I enjoy a good crime thriller. I'm not keen on gratuitous description of violent acts. That said, The Killer Next Door is not for those of faint heart; there are some stomach churning moments. Alex Marwood creates a real sense of revulsion and fear as events unfold at a London bedsit. Each room has a story. None are particularly happy and the great strength of the book lies with each of the characters whose lives converge and transgress.
Totally nailed are the misfits and dispossessed, regardless of age and gender. There's a whole slice of Social Service and bedsit land life here. Who really knows what goes on behind closed doors? I was, I turn, reviled and compelled by both events and descriptions. It's a thin line for an author wanting to explore the darker psyches. How to depict stark reality, maintain character and plot credibility and keep the reader engaged? I have a strong stomach for detail and this took me to the edge. A multi layered plot, with a serial killer in the midst, a pervy landlord, others both hunted and haunted by the past.
This book explores some truly dark themes, the underbelly of life in the back streets by those with something to hide. Alluding to real life crime and sensationalist stories that feature daily in the tabloid press, Alex Marwood's skill with words takes the tale into a different dimension. There are elements of farce in some scenes which lighten the mood without taking it into the absurd. Clever and skilful, this story had an almost tangible grip. I raced to the end with a dual sense of relief and disappointment. Superb storytelling that sets the pulse racing.
Thanks to Little, Brown Group UK for a review copy via Netgalley.
Thank you to the author and publisher for the much anticipated review copy.
No. 23 has a secret. In this gloomy, bedsit-riddled South London wreck, lorded over by a lecherous landlord, a horrifying collection quietly waits to be discovered. Yet all six residents have something to hide.
Impressive. Yes ok, this is crime fiction. There is a mystery and things to discover here, but for me this was mostly a character driven novel - and a rather addictive one at that.
Within the walls of number 23, an eclectic cast of characters hang their hats - all hiding out from the world for one reason or another and all incredibly well drawn, I was immediately fascinated by every one of them.
From the very beginning Alex Marwood hooks you. Cher, teenage runaway, is interviewed at the police station, giving her statement about a recent gruesome discovery - then we are thrown back in time to start meeting the people involved...the residents of No 23. Knowing that doom is approaching for at least one, this is a book you may shout at. "No". "Don't do that". "RUN RUN!"...and yet you are never entirely sure whether you are directing your advice at the right people..clever. Love it.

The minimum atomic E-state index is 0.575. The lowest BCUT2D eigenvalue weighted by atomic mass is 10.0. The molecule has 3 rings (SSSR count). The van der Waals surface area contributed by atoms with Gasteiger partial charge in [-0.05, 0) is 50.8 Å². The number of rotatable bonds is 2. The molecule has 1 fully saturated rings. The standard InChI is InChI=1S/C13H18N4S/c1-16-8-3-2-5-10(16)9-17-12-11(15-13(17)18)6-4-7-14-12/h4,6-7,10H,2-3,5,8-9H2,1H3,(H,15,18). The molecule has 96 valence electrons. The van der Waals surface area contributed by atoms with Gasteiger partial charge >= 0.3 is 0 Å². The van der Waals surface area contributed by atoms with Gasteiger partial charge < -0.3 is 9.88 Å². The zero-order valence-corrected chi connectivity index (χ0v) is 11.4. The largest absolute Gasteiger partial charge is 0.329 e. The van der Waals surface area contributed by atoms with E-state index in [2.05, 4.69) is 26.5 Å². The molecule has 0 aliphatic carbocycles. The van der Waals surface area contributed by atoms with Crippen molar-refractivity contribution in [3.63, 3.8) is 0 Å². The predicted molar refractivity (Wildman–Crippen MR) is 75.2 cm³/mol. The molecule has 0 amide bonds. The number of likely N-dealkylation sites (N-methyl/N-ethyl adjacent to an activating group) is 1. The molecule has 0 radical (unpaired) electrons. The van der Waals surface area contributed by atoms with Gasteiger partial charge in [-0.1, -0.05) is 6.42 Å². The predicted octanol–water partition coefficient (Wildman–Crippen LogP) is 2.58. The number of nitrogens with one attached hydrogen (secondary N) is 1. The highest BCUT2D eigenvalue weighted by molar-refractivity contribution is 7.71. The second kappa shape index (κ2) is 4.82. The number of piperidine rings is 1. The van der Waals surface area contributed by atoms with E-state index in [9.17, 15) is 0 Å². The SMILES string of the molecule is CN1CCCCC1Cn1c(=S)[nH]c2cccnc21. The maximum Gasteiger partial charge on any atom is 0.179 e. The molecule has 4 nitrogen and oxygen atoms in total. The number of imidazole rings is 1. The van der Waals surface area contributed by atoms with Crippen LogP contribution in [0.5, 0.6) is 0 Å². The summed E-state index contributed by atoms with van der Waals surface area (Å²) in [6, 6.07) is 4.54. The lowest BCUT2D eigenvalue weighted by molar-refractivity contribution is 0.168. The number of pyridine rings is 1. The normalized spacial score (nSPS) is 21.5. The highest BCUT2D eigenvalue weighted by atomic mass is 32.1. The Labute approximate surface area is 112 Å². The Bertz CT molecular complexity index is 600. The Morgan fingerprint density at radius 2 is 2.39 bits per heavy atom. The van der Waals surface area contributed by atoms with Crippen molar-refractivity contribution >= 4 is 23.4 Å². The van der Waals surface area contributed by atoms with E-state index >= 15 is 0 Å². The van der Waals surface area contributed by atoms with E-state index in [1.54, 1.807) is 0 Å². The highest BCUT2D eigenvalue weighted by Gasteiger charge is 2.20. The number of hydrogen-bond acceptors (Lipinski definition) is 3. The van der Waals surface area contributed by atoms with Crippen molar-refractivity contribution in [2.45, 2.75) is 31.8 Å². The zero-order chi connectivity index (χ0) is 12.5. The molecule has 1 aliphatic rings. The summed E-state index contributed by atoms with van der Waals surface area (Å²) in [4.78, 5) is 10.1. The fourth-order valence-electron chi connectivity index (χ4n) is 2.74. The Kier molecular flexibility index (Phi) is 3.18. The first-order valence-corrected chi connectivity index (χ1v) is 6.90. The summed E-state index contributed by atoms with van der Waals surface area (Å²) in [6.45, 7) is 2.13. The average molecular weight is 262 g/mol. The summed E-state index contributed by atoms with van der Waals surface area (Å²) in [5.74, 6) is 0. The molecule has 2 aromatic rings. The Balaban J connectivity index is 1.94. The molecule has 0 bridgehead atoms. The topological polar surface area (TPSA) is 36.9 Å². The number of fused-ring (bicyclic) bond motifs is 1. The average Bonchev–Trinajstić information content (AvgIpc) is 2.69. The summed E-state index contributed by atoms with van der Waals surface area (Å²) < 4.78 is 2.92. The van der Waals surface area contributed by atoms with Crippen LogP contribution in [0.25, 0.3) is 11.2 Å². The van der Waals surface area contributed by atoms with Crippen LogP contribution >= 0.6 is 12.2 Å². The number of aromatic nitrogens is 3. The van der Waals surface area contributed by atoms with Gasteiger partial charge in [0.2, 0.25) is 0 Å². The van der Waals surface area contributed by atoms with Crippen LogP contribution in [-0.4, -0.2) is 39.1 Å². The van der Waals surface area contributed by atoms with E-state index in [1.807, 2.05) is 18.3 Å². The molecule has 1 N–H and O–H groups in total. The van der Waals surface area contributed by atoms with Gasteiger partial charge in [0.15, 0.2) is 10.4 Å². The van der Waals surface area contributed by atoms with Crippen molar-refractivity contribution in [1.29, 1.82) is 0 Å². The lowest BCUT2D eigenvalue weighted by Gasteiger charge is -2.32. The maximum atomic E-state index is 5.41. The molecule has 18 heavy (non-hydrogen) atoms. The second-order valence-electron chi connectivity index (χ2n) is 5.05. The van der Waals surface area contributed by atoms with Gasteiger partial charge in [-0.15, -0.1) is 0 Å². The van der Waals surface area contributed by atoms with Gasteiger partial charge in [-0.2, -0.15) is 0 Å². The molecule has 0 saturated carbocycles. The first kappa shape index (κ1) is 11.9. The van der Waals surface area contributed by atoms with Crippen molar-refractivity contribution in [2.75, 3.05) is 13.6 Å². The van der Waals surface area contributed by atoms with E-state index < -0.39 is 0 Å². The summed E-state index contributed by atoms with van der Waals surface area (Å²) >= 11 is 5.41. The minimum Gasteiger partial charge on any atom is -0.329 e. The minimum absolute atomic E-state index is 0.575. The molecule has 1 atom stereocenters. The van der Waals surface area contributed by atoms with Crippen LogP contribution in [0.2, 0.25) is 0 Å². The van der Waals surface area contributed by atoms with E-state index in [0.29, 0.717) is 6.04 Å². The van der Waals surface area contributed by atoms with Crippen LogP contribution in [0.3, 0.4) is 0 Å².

Putting that side of it away for a moment - the more frightening part if you like - you can also look at this story as a soundbite from life. Cher, teenager, thief, but also someone you would want on your side. Collette, hiding from danger not realising that she faces far worse in her chosen sanctuary, Vesta, pensioner, is mother and confidante to all. Then you have a handome asylum seeker Hossein, the lonely Thomas and the musically minded Gerard, all watched over by the repugnant landlord Preece. Different views, different lives, all tied together by their mutual living space, you could easily read this as a cautionary tale of the ups and downs of life...and somewhere in that marvellous mix a killer lurks...hiding in plain sight.
From start to finish this is a terrific page turner, a look at the dark heart that lurks in us all and a compelling, often emotional, always refreshing tale of humanity.
Happy Reading Folks!
on 27 February 2015
Almost like a modern, very black, Ealing comedy. I especially liked the description of the numerous main characters, albeit that one or two were barely sketched. I think that some more reasoning behind the behaviour of the main perpetrator would not have gone amiss. As an Ealing comedy, the extreme reaction to the accidental death can be forgiven – but it did seem a little odd. I thought that one or two portions of the book were laboured without any real impact on the storyline, for example the “chase” on the underground. However I could see at the end why some other portions I had thought were over-egged did have some meaning e.g. the voyeurism. The scene on the rooftop was very hard to visualise. Overall though, a good read.